Call for Papers: Unmade, Unfinished, Unseen: Shadow Histories of Cinema and Television
Unmade, Unfinished, Unseen: Shadow Histories of Cinema and Television is a two day international conference that will take place in September 2020 at De Montfort University and co-organised by Professor Ian Hunter (De Montfort University) and Dr James Fenwick (Sheffield Hallam University). The conference will be the first major gathering of scholars researching the ‘shadow’ histories of film and television.
The conference builds on the burgeoning academic interest in unmade film and television – so-called ‘shadow histories’ – and the cultural logic of failure. Co-organiser Dr James Fenwick is currently co-editing a collection on this topic, Shadow Cinema: Industrial and Production Contexts, for publication with Bloomsbury.
The conference invites not only traditional academic papers and case studies of individual unmade films, but also papers that consider how we can even understand the notion of the ‘unmade’ and of the cultural artefacts that now remain of these ‘lost’ projects in archives around the world. A key aspect of unmade studies is the way we can interpret and utilise archival material in new, even creative ways, such as staged performances of scripts.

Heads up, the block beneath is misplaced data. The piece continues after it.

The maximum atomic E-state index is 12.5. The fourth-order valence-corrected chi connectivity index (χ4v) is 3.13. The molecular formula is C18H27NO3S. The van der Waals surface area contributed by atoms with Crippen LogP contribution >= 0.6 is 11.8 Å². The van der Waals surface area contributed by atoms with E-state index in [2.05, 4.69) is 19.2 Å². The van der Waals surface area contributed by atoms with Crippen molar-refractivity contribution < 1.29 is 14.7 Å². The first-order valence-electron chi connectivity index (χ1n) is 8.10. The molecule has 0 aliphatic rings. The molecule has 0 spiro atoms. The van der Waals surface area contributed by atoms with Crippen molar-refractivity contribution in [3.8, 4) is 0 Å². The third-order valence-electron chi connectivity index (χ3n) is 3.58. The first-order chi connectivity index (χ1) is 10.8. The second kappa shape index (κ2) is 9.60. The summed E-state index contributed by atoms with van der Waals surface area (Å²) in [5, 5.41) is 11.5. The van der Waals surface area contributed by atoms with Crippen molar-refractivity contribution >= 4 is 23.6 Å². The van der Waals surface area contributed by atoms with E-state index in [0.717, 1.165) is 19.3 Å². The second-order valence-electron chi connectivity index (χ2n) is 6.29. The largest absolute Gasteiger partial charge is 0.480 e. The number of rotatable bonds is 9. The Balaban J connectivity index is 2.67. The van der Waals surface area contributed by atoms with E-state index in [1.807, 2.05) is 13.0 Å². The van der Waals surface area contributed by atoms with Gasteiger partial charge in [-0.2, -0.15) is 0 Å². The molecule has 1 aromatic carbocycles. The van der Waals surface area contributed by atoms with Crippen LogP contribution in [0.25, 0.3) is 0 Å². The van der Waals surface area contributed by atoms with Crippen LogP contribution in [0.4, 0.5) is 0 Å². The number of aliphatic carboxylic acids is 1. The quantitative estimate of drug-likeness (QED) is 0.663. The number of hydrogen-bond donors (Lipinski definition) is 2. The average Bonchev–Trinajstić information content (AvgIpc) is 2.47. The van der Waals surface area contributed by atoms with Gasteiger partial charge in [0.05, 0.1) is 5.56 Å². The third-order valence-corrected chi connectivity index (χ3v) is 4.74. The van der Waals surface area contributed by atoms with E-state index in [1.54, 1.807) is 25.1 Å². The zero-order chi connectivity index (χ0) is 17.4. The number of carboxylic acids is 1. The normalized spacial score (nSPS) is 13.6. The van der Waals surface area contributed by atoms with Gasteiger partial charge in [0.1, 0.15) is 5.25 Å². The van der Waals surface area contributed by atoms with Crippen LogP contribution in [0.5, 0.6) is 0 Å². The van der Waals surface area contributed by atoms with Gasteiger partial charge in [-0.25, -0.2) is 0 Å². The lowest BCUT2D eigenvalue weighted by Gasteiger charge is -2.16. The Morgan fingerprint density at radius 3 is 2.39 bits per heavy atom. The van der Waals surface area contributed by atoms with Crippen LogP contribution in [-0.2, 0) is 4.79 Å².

In addition, while a lot of scholarly interest has centred on the unrealised films and TV programmes of significant directors and writers, we also recognise that research is needed into wider issues around ‘unproduction studies’, such as career breaks, cultures of script development, development hell, and the industrial logic of failure.
We invite submission of conference proposals of 250 words, along with a 100-word biography, that address any aspect of unmade cinema and television. Abstracts should be sent to Dr James Fenwick by 31 January 2020.
Suggested topics include, but are by no means limited to:
- Gendered / racial inequalities and unmade projects
- Case studies of unrealised screenplays, screen treatments, passion projects etc.
- Gate-keeping in media industries (agents, script readers etc.)
- Methodologies for using unmade screenplays as a resource for scholarly research
- Actual or possible realisations of unmade projects
- Fandom and the resurrection of unmade projects
- The unmade as alternative or counterfactual media history
- The literary status of unproduced screenplays
- Industrial perspectives
- The ‘Black List’ of most liked unproduced screenplays
- Archival approaches to the study of the unmade
- Creative failure
- Creative practice and the unmade
The conference will include keynote talks from Dr Shelley Cobb (Southampton) and Professor Andrew Spicer (UWE Bristol), with further industrial keynotes to be announced in due course.